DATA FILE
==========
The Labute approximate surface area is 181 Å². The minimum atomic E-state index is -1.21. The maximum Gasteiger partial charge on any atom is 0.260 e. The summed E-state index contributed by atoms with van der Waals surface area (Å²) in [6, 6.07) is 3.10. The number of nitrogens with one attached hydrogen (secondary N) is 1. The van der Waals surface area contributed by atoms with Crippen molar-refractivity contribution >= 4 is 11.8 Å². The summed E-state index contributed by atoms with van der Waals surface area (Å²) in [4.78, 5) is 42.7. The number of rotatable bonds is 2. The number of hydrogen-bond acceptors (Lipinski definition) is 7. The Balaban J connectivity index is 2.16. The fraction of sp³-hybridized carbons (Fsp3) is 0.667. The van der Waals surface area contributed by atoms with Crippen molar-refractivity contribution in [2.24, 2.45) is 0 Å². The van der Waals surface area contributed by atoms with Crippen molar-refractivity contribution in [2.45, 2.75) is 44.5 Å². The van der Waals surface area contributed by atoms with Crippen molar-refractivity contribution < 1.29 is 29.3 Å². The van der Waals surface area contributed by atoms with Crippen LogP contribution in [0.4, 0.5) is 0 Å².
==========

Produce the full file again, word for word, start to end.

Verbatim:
The Labute approximate surface area is 181 Å². The minimum atomic E-state index is -1.21. The maximum Gasteiger partial charge on any atom is 0.260 e. The summed E-state index contributed by atoms with van der Waals surface area (Å²) in [6, 6.07) is 3.10. The number of nitrogens with one attached hydrogen (secondary N) is 1. The van der Waals surface area contributed by atoms with Crippen molar-refractivity contribution >= 4 is 11.8 Å². The summed E-state index contributed by atoms with van der Waals surface area (Å²) in [4.78, 5) is 42.7. The number of rotatable bonds is 2. The number of hydrogen-bond acceptors (Lipinski definition) is 7. The Balaban J connectivity index is 2.16. The fraction of sp³-hybridized carbons (Fsp3) is 0.667. The van der Waals surface area contributed by atoms with Crippen molar-refractivity contribution in [2.24, 2.45) is 0 Å². The van der Waals surface area contributed by atoms with Crippen molar-refractivity contribution in [2.45, 2.75) is 44.5 Å². The van der Waals surface area contributed by atoms with Crippen molar-refractivity contribution < 1.29 is 29.3 Å². The van der Waals surface area contributed by atoms with Crippen LogP contribution in [0.4, 0.5) is 0 Å².